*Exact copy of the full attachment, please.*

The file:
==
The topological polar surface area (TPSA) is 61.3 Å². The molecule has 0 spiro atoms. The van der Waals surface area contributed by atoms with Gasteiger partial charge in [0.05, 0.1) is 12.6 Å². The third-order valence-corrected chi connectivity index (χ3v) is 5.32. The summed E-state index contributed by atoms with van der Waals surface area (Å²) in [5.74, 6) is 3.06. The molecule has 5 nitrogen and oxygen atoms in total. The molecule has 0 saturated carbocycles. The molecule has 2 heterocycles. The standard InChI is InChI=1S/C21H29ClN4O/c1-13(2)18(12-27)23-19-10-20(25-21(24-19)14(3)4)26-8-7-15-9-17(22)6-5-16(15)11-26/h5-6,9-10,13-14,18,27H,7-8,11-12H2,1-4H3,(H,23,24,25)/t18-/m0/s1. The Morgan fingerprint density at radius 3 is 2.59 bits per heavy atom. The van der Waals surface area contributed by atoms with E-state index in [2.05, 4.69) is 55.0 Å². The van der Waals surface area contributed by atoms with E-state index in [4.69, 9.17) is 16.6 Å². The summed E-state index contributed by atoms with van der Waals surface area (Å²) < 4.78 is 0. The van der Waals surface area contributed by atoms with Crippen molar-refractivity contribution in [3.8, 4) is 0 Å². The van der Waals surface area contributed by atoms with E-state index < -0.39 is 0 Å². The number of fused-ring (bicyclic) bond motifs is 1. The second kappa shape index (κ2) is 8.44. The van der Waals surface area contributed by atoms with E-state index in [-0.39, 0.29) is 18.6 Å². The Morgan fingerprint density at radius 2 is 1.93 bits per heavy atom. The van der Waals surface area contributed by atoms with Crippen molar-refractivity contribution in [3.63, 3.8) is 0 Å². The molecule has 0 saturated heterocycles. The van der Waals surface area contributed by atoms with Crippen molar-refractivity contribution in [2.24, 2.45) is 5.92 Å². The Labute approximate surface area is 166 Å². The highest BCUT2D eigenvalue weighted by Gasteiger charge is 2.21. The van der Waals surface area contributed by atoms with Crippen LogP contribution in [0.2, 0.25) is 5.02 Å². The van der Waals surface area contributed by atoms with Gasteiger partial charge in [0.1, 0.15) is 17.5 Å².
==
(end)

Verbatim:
The topological polar surface area (TPSA) is 61.3 Å². The molecule has 0 spiro atoms. The van der Waals surface area contributed by atoms with Gasteiger partial charge in [0.05, 0.1) is 12.6 Å². The third-order valence-corrected chi connectivity index (χ3v) is 5.32. The summed E-state index contributed by atoms with van der Waals surface area (Å²) in [5.74, 6) is 3.06. The molecule has 5 nitrogen and oxygen atoms in total. The molecule has 0 saturated carbocycles. The molecule has 2 heterocycles. The standard InChI is InChI=1S/C21H29ClN4O/c1-13(2)18(12-27)23-19-10-20(25-21(24-19)14(3)4)26-8-7-15-9-17(22)6-5-16(15)11-26/h5-6,9-10,13-14,18,27H,7-8,11-12H2,1-4H3,(H,23,24,25)/t18-/m0/s1. The Morgan fingerprint density at radius 3 is 2.59 bits per heavy atom. The van der Waals surface area contributed by atoms with E-state index in [2.05, 4.69) is 55.0 Å². The van der Waals surface area contributed by atoms with E-state index in [4.69, 9.17) is 16.6 Å². The summed E-state index contributed by atoms with van der Waals surface area (Å²) < 4.78 is 0. The van der Waals surface area contributed by atoms with Crippen molar-refractivity contribution in [3.8, 4) is 0 Å². The van der Waals surface area contributed by atoms with E-state index < -0.39 is 0 Å². The number of fused-ring (bicyclic) bond motifs is 1. The second kappa shape index (κ2) is 8.44. The van der Waals surface area contributed by atoms with E-state index in [-0.39, 0.29) is 18.6 Å². The Morgan fingerprint density at radius 2 is 1.93 bits per heavy atom. The van der Waals surface area contributed by atoms with Crippen molar-refractivity contribution in [3.63, 3.8) is 0 Å². The molecule has 0 saturated heterocycles. The van der Waals surface area contributed by atoms with Crippen molar-refractivity contribution in [2.24, 2.45) is 5.92 Å². The Labute approximate surface area is 166 Å². The highest BCUT2D eigenvalue weighted by Gasteiger charge is 2.21. The van der Waals surface area contributed by atoms with Crippen LogP contribution in [0.2, 0.25) is 5.02 Å². The van der Waals surface area contributed by atoms with Gasteiger partial charge in [0.1, 0.15) is 17.5 Å².